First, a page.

Edexcel GCSE Geography – Features of Polar Regions

Edexcel GCSE Geography – Features of Polar Regions


The polar regions are the regions surrounding
the North Pole and the South Pole. The amount of heating the Earth’s surface
receives depends on a number of factors. These include solar elevation (solar angle),
cloud cover, length of day, and to a lesser extent, the length of path the Sun’s rays
must take through the atmosphere. As the rays pass through the atmosphere, some
of the radiation is absorbed, reflected or scattered. The Equator is warmer than the UK because
the angle at which the Sun’s rays strike the surface is much higher, more direct illumination
causes a more intense amount of heating. At the Poles it is colder because the angle
that the Sun’s ray strikes the Earth is much lower and the intensity of heating is less. Ice dominates the polar landscape but actually
north and south are very different because the North polar region is mostly water, the
Arctic Ocean, while the South polar region is mostly land — the continent of Antarctica. There are two main types of polar environment
— ice cap environments, where no month in the year has an average temperature above
zero degrees centigrade, and tundra environments, where at least one month has an average temperature
above zero degrees. In the polar winters , when the pole is facing
away from the sun, the sun ‘s rays don’t reach that polar region at all: it is dark for 179
days of the year at the North Pole and the South Poles themselves but at the very edge
of the polar regions it is completely dark for only about one day a year. These conditions mean considerable differences
between winter and summer in the polar regions. In the Artic polar region, summer temperatures
can be over 10 degrees centigrade but winter temperatures can be below minus 50 degrees
centigrade. This difference between seasons is called
seasonality. Because it is land rather than the sea, Antarctica
is much colder all year and summer temperatures are usually only about 2 degrees centigrade. Winters are very cold indeed. The coldest temperature ever recorded was
in an Antarctic winter: minus 89 degrees centigrade. Away from the coasts, Antarctica has and average
annual temperature of minus 57 degrees centigrade and only around 160 milimetres
of precipitation a year — it’s technically a desert. In ice cap environments no plants can grow. As well as being too cold for plants, it is
often very dry as well. 3
There are two main types of polar environment — ice cap environments, where no month in
the year has an average temperature above zero degrees centigrade, and tundra environments,
where at least one month has an average temperature above zero degrees. In the polar winters , when the pole is facing
away from the sun, the sun ‘s rays don’t reach that polar region at all: it is dark for 179
days of the year at the North Pole and the South Poles themselves but at the very edge
of the polar regions it is completely dark for only about one day a year. These conditions mean considerable differences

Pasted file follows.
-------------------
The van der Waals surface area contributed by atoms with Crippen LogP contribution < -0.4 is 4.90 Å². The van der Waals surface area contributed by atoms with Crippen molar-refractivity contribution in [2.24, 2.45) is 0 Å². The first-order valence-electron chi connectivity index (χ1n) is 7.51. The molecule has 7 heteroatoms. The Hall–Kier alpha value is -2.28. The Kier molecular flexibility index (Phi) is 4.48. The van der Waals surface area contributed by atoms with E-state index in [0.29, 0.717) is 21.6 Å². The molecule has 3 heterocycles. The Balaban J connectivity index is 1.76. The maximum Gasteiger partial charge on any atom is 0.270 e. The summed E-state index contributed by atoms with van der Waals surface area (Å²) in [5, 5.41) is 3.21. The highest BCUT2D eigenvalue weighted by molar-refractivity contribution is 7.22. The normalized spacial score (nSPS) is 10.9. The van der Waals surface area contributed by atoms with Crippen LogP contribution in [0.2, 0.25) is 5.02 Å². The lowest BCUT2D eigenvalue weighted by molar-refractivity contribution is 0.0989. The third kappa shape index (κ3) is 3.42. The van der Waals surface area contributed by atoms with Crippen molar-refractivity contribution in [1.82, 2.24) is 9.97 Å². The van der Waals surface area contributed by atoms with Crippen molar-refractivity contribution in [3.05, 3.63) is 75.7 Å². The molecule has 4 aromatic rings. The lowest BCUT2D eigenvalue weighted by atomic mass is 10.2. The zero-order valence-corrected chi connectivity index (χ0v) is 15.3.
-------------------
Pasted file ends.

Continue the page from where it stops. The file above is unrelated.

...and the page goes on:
between winter and summer in the polar regions. In the Artic polar region, summer temperatures
can be over 10 degrees centigrade but winter temperatures can be below minus 50 degrees
centigrade. This difference between seasons is called
seasonality. Because it is land rather than the sea, Antarctica
is much colder all year and summer temperatures are usually only about 2 degrees centigrade. Winters are very cold indeed. The coldest temperature ever recorded was
in an Antarctic winter: minus 89 degrees centigrade. Away from the coasts, Antarctica has and average
annual temperature of minus 57 degrees centigrade and only around 160 milimetres
of precipitation a year — it’s technically a desert. In ice cap environments no plants can grow. As well as being too cold for plants, it is
often very dry as well. 4
Each winter the Artic Ocean freezes over but much of it melts again in the short summer. But when ice cap environments are on land,
some snow accumulates year after year and turns to ice. Eventually, enough ice accumulates for it
to start to flow down hill — a glacier. Glaciers are very powerful at eroding the
land under the ice. Some parts of the UK had ice cap environments
during Ice Ages, when the climate was colder than now. The landscapes left behind by the glaciers
are very distinctive, with deep, U-shaped valleys gouged out by the glaciers. Each winter the Artic Ocean freezes over but
much of it melts again in the short summer. But when ice cap environments are on land,
some snow accumulates year after year and turns to ice. Eventually, enough ice accumulates for it
to start to flow down hill — a glacier. Glaciers are very powerful at eroding the
land under the ice. Some parts of the UK had ice cap environments
during Ice Ages, when the climate was colder than now. The landscapes left behind by the glaciers
are very distinctive, with deep, U-shaped valleys gouged out by the glaciers. Tundra environments, where at least one month
of the year has average temperature above freezing, do have some vegetation, but it
is still too cold and dry for trees. The main things that do grow are moss and
lichen. While there may be a thin layer of soil, under
that the ground is frozen solid — called permafrost. In summer the top level of the soil unfreezes
but the permafrost doesn’t. The meltwater as nowhere to go, so the landscape
is very marshy and boggy. Animals that live in the tundra are adapted
to the very cold winters and short summers, and to the very low biodiversity. But because they are so well adapted to these
conditions, they are vulnerable to any changes. This makes the polar region a fragile environment.

Leave a Reply

Your email address will not be published. Required fields are marked *